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by Shane Stokes
October 18, 2014
Speaking after three of his Astana team-mates were announced in the past five and a half weeks as having tested positive, Jakob Fuglsang has expressed concern at the situation and what it might do for his reputation.
“It is not good for me and what people think about me,” the Danish rider told DR Sporten.
“I do not want anything to do with doping, and so we must hope that everything will be under control from now on and there will be no more cases. That there are no more on the team who are trying to cheat the system.”
The spate of positives began on September 10 when the UCI confirmed that Valentin Iglinskiy had undergone a doping test on the opening day of the Eneco Tour on August 11. It said that the A sample had revealed traces of EPO. The rider waived the right to have his B sample tested and was fired from the Astana team.
On October 1st the UCI’s list of provisionally suspended riders revealed that his older brother Maxim Iglinskiy had also failed an A sample test for the same substance.
The former Liège-Bastogne-Liège and Strade Bianche winner was part of Vincenzo Nibali’s Tour de France winning team and was tested on August 1st, one day before he finished 26th in the Clasica San Sebastian.
He too has decided against getting the B sample tested, although not before the Astana team indicated that he would do so and were able to ride Il Lombardia and the Tour of Almaty as a result.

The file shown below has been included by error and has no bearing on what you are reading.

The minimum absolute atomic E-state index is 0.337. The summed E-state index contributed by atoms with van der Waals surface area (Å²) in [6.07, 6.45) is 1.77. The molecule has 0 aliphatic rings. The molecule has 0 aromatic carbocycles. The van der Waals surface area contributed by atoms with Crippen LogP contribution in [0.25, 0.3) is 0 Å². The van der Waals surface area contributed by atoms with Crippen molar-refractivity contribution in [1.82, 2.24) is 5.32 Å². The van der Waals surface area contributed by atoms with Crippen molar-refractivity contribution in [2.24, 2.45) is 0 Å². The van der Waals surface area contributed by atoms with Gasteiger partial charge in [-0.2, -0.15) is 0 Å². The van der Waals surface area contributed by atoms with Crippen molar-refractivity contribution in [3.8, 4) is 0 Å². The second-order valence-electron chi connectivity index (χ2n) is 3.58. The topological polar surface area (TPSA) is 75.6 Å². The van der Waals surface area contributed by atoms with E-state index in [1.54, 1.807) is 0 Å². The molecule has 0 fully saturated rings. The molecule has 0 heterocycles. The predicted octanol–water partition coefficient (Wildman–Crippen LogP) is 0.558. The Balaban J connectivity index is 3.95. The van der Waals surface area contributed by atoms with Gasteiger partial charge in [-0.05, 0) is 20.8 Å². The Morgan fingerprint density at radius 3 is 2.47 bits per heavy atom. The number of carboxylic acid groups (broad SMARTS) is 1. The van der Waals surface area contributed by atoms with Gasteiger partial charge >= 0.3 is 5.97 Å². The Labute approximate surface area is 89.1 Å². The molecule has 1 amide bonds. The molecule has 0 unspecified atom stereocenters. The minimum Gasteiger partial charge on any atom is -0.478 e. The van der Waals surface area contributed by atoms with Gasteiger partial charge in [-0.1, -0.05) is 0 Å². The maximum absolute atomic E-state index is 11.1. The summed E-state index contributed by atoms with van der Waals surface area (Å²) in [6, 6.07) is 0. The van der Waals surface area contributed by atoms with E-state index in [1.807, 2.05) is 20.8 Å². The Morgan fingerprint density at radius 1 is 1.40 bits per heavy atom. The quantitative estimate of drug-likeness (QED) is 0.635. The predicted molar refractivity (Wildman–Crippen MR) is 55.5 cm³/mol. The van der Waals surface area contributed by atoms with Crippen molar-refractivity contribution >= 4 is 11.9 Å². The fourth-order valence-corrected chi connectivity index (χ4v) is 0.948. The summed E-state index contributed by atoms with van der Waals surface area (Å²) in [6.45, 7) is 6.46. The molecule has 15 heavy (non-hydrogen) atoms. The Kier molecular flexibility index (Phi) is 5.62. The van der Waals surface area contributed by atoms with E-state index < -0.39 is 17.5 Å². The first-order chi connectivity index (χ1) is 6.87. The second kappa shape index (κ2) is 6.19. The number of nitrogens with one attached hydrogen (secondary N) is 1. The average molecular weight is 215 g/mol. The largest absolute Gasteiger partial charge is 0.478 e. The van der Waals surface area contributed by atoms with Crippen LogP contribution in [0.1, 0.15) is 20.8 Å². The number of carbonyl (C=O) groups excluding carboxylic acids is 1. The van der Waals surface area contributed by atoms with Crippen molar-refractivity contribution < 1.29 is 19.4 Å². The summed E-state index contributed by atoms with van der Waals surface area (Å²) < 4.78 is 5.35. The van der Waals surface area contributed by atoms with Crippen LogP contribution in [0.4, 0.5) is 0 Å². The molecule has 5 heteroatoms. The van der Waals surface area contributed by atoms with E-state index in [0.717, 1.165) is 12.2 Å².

A member of the MPCC anti-doping organisation, the team would otherwise have had to sit out those races under that body’s rules.
On Thursday the UCI revealed that a third rider, Kazakhstan’s national champion Ilya Davidenok, tested positive on August 27, shortly after winning stage four of the Tour de l’Avenir. His A sample analysis has revealed the presence of anabolic androgenic steroids.
He has ridden for Astana’s Continental team since January 1 2012, and became a stagiaire with the Astana Pro Team on August 1 of this year. Davidenok took the Tour of Qinghai Lake in July and placed eighth in the world under 23 road race championships in September.
The UCI has asked its Licence Commission to examine the cases. It will determine if the problem goes beyond the three riders, and if the team itself should be sanctioned.
Fuglsang suggests that he will leave the team if it loses its WorldTour licence. However he acknowledges that it could be difficult to find a new ride.
“It’s late in the year, and most teams are probably more or less full,” he said.